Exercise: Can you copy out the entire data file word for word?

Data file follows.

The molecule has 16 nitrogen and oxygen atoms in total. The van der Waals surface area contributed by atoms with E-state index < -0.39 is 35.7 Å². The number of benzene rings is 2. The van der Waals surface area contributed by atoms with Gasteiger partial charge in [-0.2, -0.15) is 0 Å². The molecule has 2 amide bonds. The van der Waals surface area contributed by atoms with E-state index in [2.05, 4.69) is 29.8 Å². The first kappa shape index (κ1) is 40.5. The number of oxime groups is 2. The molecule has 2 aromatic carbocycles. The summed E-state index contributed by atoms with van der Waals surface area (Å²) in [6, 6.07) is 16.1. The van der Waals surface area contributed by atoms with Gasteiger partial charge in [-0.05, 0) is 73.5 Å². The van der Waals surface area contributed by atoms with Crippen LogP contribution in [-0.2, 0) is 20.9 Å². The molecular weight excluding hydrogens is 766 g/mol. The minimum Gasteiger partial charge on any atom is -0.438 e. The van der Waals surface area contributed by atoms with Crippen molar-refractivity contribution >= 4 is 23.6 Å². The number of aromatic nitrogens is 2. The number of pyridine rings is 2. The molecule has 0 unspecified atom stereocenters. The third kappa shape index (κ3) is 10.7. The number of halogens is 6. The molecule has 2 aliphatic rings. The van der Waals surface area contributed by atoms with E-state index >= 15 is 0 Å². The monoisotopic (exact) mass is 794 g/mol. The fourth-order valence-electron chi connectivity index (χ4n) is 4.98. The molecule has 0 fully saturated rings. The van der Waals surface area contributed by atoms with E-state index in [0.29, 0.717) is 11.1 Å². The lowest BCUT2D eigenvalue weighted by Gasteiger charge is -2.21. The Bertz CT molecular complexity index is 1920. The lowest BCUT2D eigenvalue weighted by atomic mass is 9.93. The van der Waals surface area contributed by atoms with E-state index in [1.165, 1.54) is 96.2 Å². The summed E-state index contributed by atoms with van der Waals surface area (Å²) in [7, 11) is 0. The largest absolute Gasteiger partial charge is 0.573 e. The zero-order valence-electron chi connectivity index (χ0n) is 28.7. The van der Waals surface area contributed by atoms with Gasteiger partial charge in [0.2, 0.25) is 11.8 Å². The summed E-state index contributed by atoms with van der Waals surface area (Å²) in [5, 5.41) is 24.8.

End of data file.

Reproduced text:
The molecule has 16 nitrogen and oxygen atoms in total. The van der Waals surface area contributed by atoms with E-state index < -0.39 is 35.7 Å². The number of benzene rings is 2. The van der Waals surface area contributed by atoms with Gasteiger partial charge in [-0.2, -0.15) is 0 Å². The molecule has 2 amide bonds. The van der Waals surface area contributed by atoms with E-state index in [2.05, 4.69) is 29.8 Å². The first kappa shape index (κ1) is 40.5. The number of oxime groups is 2. The molecule has 2 aromatic carbocycles. The summed E-state index contributed by atoms with van der Waals surface area (Å²) in [6, 6.07) is 16.1. The van der Waals surface area contributed by atoms with Gasteiger partial charge in [-0.05, 0) is 73.5 Å². The van der Waals surface area contributed by atoms with Crippen LogP contribution in [-0.2, 0) is 20.9 Å². The molecular weight excluding hydrogens is 766 g/mol. The minimum Gasteiger partial charge on any atom is -0.438 e. The van der Waals surface area contributed by atoms with Crippen molar-refractivity contribution >= 4 is 23.6 Å². The number of aromatic nitrogens is 2. The number of pyridine rings is 2. The molecule has 0 unspecified atom stereocenters. The third kappa shape index (κ3) is 10.7. The number of halogens is 6. The molecule has 2 aliphatic rings. The van der Waals surface area contributed by atoms with E-state index >= 15 is 0 Å². The monoisotopic (exact) mass is 794 g/mol. The fourth-order valence-electron chi connectivity index (χ4n) is 4.98. The molecule has 0 fully saturated rings. The van der Waals surface area contributed by atoms with E-state index in [0.29, 0.717) is 11.1 Å². The lowest BCUT2D eigenvalue weighted by Gasteiger charge is -2.21. The Bertz CT molecular complexity index is 1920. The lowest BCUT2D eigenvalue weighted by atomic mass is 9.93. The van der Waals surface area contributed by atoms with E-state index in [1.165, 1.54) is 96.2 Å². The summed E-state index contributed by atoms with van der Waals surface area (Å²) in [7, 11) is 0. The largest absolute Gasteiger partial charge is 0.573 e. The zero-order valence-electron chi connectivity index (χ0n) is 28.7. The van der Waals surface area contributed by atoms with Gasteiger partial charge in [0.2, 0.25) is 11.8 Å². The summed E-state index contributed by atoms with van der Waals surface area (Å²) in [5, 5.41) is 24.8.